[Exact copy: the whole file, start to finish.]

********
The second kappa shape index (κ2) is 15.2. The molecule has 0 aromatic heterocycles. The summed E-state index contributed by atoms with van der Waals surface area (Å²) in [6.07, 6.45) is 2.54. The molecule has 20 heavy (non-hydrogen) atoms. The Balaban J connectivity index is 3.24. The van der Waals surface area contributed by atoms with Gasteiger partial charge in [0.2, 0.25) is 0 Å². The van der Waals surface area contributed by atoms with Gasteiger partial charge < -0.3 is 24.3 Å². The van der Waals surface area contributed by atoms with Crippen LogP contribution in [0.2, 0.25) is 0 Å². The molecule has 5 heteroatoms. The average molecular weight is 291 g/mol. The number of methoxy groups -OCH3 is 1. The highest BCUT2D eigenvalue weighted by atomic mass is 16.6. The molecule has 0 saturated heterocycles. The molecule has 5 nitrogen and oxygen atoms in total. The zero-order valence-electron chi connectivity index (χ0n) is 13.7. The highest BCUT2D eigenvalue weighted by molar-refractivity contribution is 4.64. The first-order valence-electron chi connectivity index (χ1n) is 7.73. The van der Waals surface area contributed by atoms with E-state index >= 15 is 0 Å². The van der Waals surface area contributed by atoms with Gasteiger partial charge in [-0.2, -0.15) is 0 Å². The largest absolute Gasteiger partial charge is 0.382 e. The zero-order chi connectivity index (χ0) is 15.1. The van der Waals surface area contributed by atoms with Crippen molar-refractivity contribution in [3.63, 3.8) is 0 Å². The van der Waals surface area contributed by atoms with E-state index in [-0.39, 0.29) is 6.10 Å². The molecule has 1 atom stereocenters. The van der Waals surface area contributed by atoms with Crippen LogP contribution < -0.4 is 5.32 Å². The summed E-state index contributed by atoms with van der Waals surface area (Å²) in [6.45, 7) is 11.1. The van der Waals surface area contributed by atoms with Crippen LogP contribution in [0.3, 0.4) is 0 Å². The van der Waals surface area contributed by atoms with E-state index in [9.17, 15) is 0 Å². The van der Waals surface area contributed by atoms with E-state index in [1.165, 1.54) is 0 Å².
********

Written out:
The second kappa shape index (κ2) is 15.2. The molecule has 0 aromatic heterocycles. The summed E-state index contributed by atoms with van der Waals surface area (Å²) in [6.07, 6.45) is 2.54. The molecule has 20 heavy (non-hydrogen) atoms. The Balaban J connectivity index is 3.24. The van der Waals surface area contributed by atoms with Gasteiger partial charge in [0.2, 0.25) is 0 Å². The van der Waals surface area contributed by atoms with Gasteiger partial charge < -0.3 is 24.3 Å². The van der Waals surface area contributed by atoms with Crippen LogP contribution in [0.2, 0.25) is 0 Å². The molecule has 5 heteroatoms. The average molecular weight is 291 g/mol. The number of methoxy groups -OCH3 is 1. The highest BCUT2D eigenvalue weighted by atomic mass is 16.6. The molecule has 0 saturated heterocycles. The molecule has 5 nitrogen and oxygen atoms in total. The zero-order valence-electron chi connectivity index (χ0n) is 13.7. The highest BCUT2D eigenvalue weighted by molar-refractivity contribution is 4.64. The first-order valence-electron chi connectivity index (χ1n) is 7.73. The van der Waals surface area contributed by atoms with E-state index >= 15 is 0 Å². The van der Waals surface area contributed by atoms with Gasteiger partial charge in [-0.2, -0.15) is 0 Å². The largest absolute Gasteiger partial charge is 0.382 e. The zero-order chi connectivity index (χ0) is 15.1. The van der Waals surface area contributed by atoms with Crippen molar-refractivity contribution in [3.63, 3.8) is 0 Å². The van der Waals surface area contributed by atoms with E-state index in [-0.39, 0.29) is 6.10 Å². The molecule has 1 atom stereocenters. The van der Waals surface area contributed by atoms with Crippen LogP contribution < -0.4 is 5.32 Å². The summed E-state index contributed by atoms with van der Waals surface area (Å²) in [6.45, 7) is 11.1. The van der Waals surface area contributed by atoms with Crippen LogP contribution in [0.3, 0.4) is 0 Å². The van der Waals surface area contributed by atoms with E-state index in [9.17, 15) is 0 Å². The van der Waals surface area contributed by atoms with E-state index in [1.165, 1.54) is 0 Å².